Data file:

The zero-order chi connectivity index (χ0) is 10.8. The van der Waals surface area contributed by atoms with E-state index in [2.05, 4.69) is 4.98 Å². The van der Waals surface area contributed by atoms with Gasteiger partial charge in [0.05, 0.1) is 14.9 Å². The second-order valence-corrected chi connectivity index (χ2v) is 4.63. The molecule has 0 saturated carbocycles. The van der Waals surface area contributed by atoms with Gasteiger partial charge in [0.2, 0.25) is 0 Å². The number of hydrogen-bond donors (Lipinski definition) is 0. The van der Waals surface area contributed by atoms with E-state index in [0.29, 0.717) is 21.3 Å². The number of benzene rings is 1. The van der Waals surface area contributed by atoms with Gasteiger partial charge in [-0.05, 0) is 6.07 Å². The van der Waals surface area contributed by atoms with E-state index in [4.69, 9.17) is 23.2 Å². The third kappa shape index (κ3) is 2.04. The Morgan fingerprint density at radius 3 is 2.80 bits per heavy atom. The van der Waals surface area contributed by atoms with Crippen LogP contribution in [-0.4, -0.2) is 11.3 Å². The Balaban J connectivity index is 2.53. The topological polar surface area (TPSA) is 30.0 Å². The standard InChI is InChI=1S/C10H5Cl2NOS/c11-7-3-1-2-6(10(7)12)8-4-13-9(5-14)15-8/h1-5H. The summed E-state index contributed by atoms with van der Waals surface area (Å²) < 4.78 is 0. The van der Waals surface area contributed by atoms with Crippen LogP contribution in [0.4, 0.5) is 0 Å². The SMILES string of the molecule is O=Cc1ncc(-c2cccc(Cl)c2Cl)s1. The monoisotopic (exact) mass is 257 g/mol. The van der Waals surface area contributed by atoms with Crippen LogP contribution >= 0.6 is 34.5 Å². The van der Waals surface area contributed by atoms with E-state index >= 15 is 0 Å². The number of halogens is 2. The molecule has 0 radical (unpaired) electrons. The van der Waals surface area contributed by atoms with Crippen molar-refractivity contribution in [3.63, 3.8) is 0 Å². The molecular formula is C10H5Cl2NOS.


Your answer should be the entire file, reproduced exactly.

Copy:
The zero-order chi connectivity index (χ0) is 10.8. The van der Waals surface area contributed by atoms with E-state index in [2.05, 4.69) is 4.98 Å². The van der Waals surface area contributed by atoms with Gasteiger partial charge in [0.05, 0.1) is 14.9 Å². The second-order valence-corrected chi connectivity index (χ2v) is 4.63. The molecule has 0 saturated carbocycles. The van der Waals surface area contributed by atoms with Gasteiger partial charge in [0.2, 0.25) is 0 Å². The number of hydrogen-bond donors (Lipinski definition) is 0. The van der Waals surface area contributed by atoms with E-state index in [0.29, 0.717) is 21.3 Å². The number of benzene rings is 1. The van der Waals surface area contributed by atoms with Gasteiger partial charge in [-0.05, 0) is 6.07 Å². The van der Waals surface area contributed by atoms with E-state index in [4.69, 9.17) is 23.2 Å². The third kappa shape index (κ3) is 2.04. The Morgan fingerprint density at radius 3 is 2.80 bits per heavy atom. The van der Waals surface area contributed by atoms with Crippen LogP contribution in [-0.4, -0.2) is 11.3 Å². The Balaban J connectivity index is 2.53. The topological polar surface area (TPSA) is 30.0 Å². The standard InChI is InChI=1S/C10H5Cl2NOS/c11-7-3-1-2-6(10(7)12)8-4-13-9(5-14)15-8/h1-5H. The summed E-state index contributed by atoms with van der Waals surface area (Å²) < 4.78 is 0. The van der Waals surface area contributed by atoms with Crippen LogP contribution in [0.4, 0.5) is 0 Å². The SMILES string of the molecule is O=Cc1ncc(-c2cccc(Cl)c2Cl)s1. The monoisotopic (exact) mass is 257 g/mol. The van der Waals surface area contributed by atoms with Crippen LogP contribution >= 0.6 is 34.5 Å². The van der Waals surface area contributed by atoms with E-state index >= 15 is 0 Å². The number of halogens is 2. The molecule has 0 radical (unpaired) electrons. The van der Waals surface area contributed by atoms with Crippen molar-refractivity contribution in [3.63, 3.8) is 0 Å². The molecular formula is C10H5Cl2NOS.